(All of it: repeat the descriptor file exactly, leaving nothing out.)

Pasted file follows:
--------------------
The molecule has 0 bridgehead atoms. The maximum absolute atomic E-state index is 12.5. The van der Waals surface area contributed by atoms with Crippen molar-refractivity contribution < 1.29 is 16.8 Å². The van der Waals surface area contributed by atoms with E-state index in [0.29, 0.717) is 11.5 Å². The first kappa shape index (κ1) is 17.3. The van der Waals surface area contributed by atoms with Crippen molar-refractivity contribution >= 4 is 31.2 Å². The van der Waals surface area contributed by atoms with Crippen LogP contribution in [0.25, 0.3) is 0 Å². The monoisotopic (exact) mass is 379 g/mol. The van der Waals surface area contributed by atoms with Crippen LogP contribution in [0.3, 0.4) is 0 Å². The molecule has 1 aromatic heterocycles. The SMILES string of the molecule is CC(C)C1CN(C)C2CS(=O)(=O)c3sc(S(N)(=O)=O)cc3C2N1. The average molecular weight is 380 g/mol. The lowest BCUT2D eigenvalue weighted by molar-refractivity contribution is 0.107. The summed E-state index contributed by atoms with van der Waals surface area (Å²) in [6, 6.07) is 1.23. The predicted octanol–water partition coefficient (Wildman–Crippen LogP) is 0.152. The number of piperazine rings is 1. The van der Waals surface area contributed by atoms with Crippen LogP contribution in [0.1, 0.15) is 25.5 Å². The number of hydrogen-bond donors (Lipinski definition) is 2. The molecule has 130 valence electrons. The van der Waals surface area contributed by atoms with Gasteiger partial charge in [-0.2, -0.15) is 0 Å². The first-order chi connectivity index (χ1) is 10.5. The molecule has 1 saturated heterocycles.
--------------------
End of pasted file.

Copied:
The molecule has 0 bridgehead atoms. The maximum absolute atomic E-state index is 12.5. The van der Waals surface area contributed by atoms with Crippen molar-refractivity contribution < 1.29 is 16.8 Å². The van der Waals surface area contributed by atoms with E-state index in [0.29, 0.717) is 11.5 Å². The first kappa shape index (κ1) is 17.3. The van der Waals surface area contributed by atoms with Crippen molar-refractivity contribution >= 4 is 31.2 Å². The van der Waals surface area contributed by atoms with Crippen LogP contribution in [0.25, 0.3) is 0 Å². The monoisotopic (exact) mass is 379 g/mol. The van der Waals surface area contributed by atoms with Crippen LogP contribution in [0.3, 0.4) is 0 Å². The molecule has 1 aromatic heterocycles. The SMILES string of the molecule is CC(C)C1CN(C)C2CS(=O)(=O)c3sc(S(N)(=O)=O)cc3C2N1. The average molecular weight is 380 g/mol. The lowest BCUT2D eigenvalue weighted by molar-refractivity contribution is 0.107. The summed E-state index contributed by atoms with van der Waals surface area (Å²) in [6, 6.07) is 1.23. The predicted octanol–water partition coefficient (Wildman–Crippen LogP) is 0.152. The number of piperazine rings is 1. The van der Waals surface area contributed by atoms with Crippen LogP contribution in [0.1, 0.15) is 25.5 Å². The number of hydrogen-bond donors (Lipinski definition) is 2. The molecule has 130 valence electrons. The van der Waals surface area contributed by atoms with Gasteiger partial charge in [-0.2, -0.15) is 0 Å². The first-order chi connectivity index (χ1) is 10.5. The molecule has 1 saturated heterocycles.